If you put the face of Frida Kahlo on anything and sell it, you will make money. The issue with the iconic Mexican artist’s image isn’t whether she’s bankable or not, it’s about who has the right to use her face and profit off of it. The legal tension between the Frida Kahlo Corporation and Frida Kahlo estate has been strained for years, and that tension is trickling down to independent artists. At least one indie artist is saying enough is enough.
Cris Melo, a California-based artist, is taking the Frida Kahlo Corporation to court because she is tired of being harassed. The Frida Kahlo Corporation (FKC) has been targeting her, and other indie artists, issuing legal notices for them to take down their Frida products.
“We have been selling Frida all these years with no problem,” Melo said in an interview with KQED. “And now they want us to pay them to sell Fridas. This is our work. We don’t have to.”
Among Melo’s claims is that her whimsical artwork does not infringe on FKC’s copyright trademark. It will be interesting to see how the federal court rules on this matter because it won’t just affect Melo, but other independent artists that use celebrity images in their artworks. We’ve already seen how celebs such as Beyonce and Taylor Swift have gone after indie artists who have profited off their likeliness. But what makes this case a bit more interesting is that FKC already has legal matters with the Frida Kahlo estate over the same problem.
The Frida Kahlo image issue seemed to come head-to-head after Mattel produced a Frida Barbie doll in 2018. That is when the Frida estate and FKC battled it out in court. What seems to be the heart of the issue is how many Frida products will FKC agree too? Would Frida approve of her face being plastered over random products? Mexico courts sided with the family, but that doesn’t mean the battle over Frida’s image is over. Where does that leave independent artists?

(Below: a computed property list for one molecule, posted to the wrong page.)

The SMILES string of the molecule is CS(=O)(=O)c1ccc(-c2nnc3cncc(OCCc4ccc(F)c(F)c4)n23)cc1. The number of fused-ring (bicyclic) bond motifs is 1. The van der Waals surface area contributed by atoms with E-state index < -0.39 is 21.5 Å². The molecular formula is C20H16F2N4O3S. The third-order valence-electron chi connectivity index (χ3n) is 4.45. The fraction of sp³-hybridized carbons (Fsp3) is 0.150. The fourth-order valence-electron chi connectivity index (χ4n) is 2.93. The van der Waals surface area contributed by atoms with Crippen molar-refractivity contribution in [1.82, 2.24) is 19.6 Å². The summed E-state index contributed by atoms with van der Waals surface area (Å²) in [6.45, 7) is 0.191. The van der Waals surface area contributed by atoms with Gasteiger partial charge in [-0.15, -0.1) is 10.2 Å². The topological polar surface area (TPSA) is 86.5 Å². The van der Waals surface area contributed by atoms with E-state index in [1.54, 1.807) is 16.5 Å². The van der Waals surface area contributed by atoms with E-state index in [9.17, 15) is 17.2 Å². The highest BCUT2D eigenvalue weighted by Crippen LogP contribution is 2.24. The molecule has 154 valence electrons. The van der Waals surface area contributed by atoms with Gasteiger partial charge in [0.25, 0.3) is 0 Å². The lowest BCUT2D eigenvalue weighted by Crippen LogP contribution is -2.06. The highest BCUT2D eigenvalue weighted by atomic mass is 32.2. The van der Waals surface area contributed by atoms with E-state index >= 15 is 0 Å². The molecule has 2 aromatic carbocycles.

“These are my images from my imagination,” Melo said. “I’m painting a public figure. I don’t know what I’m doing wrong.”
Jennifer Rothman, professor of law at Loyola Law School in Los Angeles told KQED that Melo’s case against FKC will determine what rights the public has over celebrities. We should mention this is not the first independent artist that has sued FKC on the same grounds.
“I think one of the most important issues raised by this case is a general trend towards trying to commercialize and own famous people and historical public figures,” Jennifer Rothman said. “And that raises some very complicated questions about what limits there are on the public’s ability to engage with these people, as well as for artists to refer to them.”
We will definitely be tuned in to see how this case develops in court.